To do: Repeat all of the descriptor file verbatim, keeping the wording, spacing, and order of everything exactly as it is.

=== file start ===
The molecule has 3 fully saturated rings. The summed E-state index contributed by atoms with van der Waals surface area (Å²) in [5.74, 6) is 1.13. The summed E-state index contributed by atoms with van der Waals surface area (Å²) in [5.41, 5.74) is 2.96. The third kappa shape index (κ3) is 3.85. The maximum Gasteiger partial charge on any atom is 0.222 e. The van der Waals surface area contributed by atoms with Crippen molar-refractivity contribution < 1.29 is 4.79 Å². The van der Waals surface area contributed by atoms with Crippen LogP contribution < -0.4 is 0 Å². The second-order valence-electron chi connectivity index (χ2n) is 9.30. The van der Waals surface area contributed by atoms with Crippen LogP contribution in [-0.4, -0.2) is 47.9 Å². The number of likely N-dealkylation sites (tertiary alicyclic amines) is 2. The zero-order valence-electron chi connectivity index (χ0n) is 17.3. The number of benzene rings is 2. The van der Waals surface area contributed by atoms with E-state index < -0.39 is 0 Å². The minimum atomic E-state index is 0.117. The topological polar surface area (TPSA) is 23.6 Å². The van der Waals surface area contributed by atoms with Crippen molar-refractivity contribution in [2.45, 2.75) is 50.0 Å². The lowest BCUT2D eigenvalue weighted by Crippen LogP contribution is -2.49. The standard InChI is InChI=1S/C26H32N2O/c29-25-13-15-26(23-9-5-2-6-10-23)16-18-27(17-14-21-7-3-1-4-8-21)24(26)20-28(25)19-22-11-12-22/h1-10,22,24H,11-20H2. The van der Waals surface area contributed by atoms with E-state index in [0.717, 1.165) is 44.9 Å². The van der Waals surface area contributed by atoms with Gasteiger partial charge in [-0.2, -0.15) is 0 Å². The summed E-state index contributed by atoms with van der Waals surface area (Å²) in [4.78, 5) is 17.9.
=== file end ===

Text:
The molecule has 3 fully saturated rings. The summed E-state index contributed by atoms with van der Waals surface area (Å²) in [5.74, 6) is 1.13. The summed E-state index contributed by atoms with van der Waals surface area (Å²) in [5.41, 5.74) is 2.96. The third kappa shape index (κ3) is 3.85. The maximum Gasteiger partial charge on any atom is 0.222 e. The van der Waals surface area contributed by atoms with Crippen molar-refractivity contribution < 1.29 is 4.79 Å². The van der Waals surface area contributed by atoms with Crippen LogP contribution < -0.4 is 0 Å². The second-order valence-electron chi connectivity index (χ2n) is 9.30. The van der Waals surface area contributed by atoms with Crippen LogP contribution in [-0.4, -0.2) is 47.9 Å². The number of likely N-dealkylation sites (tertiary alicyclic amines) is 2. The zero-order valence-electron chi connectivity index (χ0n) is 17.3. The number of benzene rings is 2. The van der Waals surface area contributed by atoms with E-state index < -0.39 is 0 Å². The minimum atomic E-state index is 0.117. The topological polar surface area (TPSA) is 23.6 Å². The van der Waals surface area contributed by atoms with Crippen molar-refractivity contribution in [2.45, 2.75) is 50.0 Å². The lowest BCUT2D eigenvalue weighted by Crippen LogP contribution is -2.49. The standard InChI is InChI=1S/C26H32N2O/c29-25-13-15-26(23-9-5-2-6-10-23)16-18-27(17-14-21-7-3-1-4-8-21)24(26)20-28(25)19-22-11-12-22/h1-10,22,24H,11-20H2. The van der Waals surface area contributed by atoms with E-state index in [0.717, 1.165) is 44.9 Å². The van der Waals surface area contributed by atoms with Gasteiger partial charge in [-0.2, -0.15) is 0 Å². The summed E-state index contributed by atoms with van der Waals surface area (Å²) in [4.78, 5) is 17.9.